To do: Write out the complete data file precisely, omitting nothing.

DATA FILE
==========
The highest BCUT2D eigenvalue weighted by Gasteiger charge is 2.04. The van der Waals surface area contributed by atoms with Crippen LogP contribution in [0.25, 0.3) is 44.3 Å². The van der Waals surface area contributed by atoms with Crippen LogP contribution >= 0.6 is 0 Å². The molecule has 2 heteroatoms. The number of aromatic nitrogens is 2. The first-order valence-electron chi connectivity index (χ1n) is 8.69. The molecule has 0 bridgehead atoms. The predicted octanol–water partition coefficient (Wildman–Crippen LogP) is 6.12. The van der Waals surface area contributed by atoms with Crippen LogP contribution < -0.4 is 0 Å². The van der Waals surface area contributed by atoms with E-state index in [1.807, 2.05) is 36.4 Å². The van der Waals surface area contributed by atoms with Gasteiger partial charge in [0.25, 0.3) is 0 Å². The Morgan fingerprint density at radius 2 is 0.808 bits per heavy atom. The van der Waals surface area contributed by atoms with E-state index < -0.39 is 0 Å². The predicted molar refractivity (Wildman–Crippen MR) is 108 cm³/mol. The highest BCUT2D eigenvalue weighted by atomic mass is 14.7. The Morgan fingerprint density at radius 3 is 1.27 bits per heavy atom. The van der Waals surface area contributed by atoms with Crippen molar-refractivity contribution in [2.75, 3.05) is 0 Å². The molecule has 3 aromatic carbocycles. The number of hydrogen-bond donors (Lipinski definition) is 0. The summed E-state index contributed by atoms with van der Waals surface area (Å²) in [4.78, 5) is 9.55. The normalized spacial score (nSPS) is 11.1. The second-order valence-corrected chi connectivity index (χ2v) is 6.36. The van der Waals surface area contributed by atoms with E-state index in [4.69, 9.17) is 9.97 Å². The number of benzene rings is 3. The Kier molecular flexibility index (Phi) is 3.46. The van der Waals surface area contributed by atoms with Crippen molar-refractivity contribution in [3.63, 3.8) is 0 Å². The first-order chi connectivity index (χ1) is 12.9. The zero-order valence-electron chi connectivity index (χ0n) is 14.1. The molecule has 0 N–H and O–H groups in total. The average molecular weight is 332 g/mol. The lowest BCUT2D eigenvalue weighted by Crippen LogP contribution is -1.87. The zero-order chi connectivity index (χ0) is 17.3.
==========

The highest BCUT2D eigenvalue weighted by Gasteiger charge is 2.04. The van der Waals surface area contributed by atoms with Crippen LogP contribution in [0.25, 0.3) is 44.3 Å². The van der Waals surface area contributed by atoms with Crippen LogP contribution >= 0.6 is 0 Å². The molecule has 2 heteroatoms. The number of aromatic nitrogens is 2. The first-order valence-electron chi connectivity index (χ1n) is 8.69. The molecule has 0 bridgehead atoms. The predicted octanol–water partition coefficient (Wildman–Crippen LogP) is 6.12. The van der Waals surface area contributed by atoms with Crippen LogP contribution < -0.4 is 0 Å². The van der Waals surface area contributed by atoms with E-state index in [1.807, 2.05) is 36.4 Å². The van der Waals surface area contributed by atoms with Gasteiger partial charge in [0.25, 0.3) is 0 Å². The Morgan fingerprint density at radius 2 is 0.808 bits per heavy atom. The van der Waals surface area contributed by atoms with E-state index < -0.39 is 0 Å². The predicted molar refractivity (Wildman–Crippen MR) is 108 cm³/mol. The highest BCUT2D eigenvalue weighted by atomic mass is 14.7. The Morgan fingerprint density at radius 3 is 1.27 bits per heavy atom. The van der Waals surface area contributed by atoms with Crippen molar-refractivity contribution in [2.75, 3.05) is 0 Å². The molecule has 3 aromatic carbocycles. The number of hydrogen-bond donors (Lipinski definition) is 0. The summed E-state index contributed by atoms with van der Waals surface area (Å²) in [4.78, 5) is 9.55. The normalized spacial score (nSPS) is 11.1. The second-order valence-corrected chi connectivity index (χ2v) is 6.36. The van der Waals surface area contributed by atoms with E-state index in [4.69, 9.17) is 9.97 Å². The number of benzene rings is 3. The Kier molecular flexibility index (Phi) is 3.46. The van der Waals surface area contributed by atoms with Crippen molar-refractivity contribution in [3.63, 3.8) is 0 Å². The first-order chi connectivity index (χ1) is 12.9. The zero-order valence-electron chi connectivity index (χ0n) is 14.1. The molecule has 0 N–H and O–H groups in total. The average molecular weight is 332 g/mol. The lowest BCUT2D eigenvalue weighted by Crippen LogP contribution is -1.87. The zero-order chi connectivity index (χ0) is 17.3.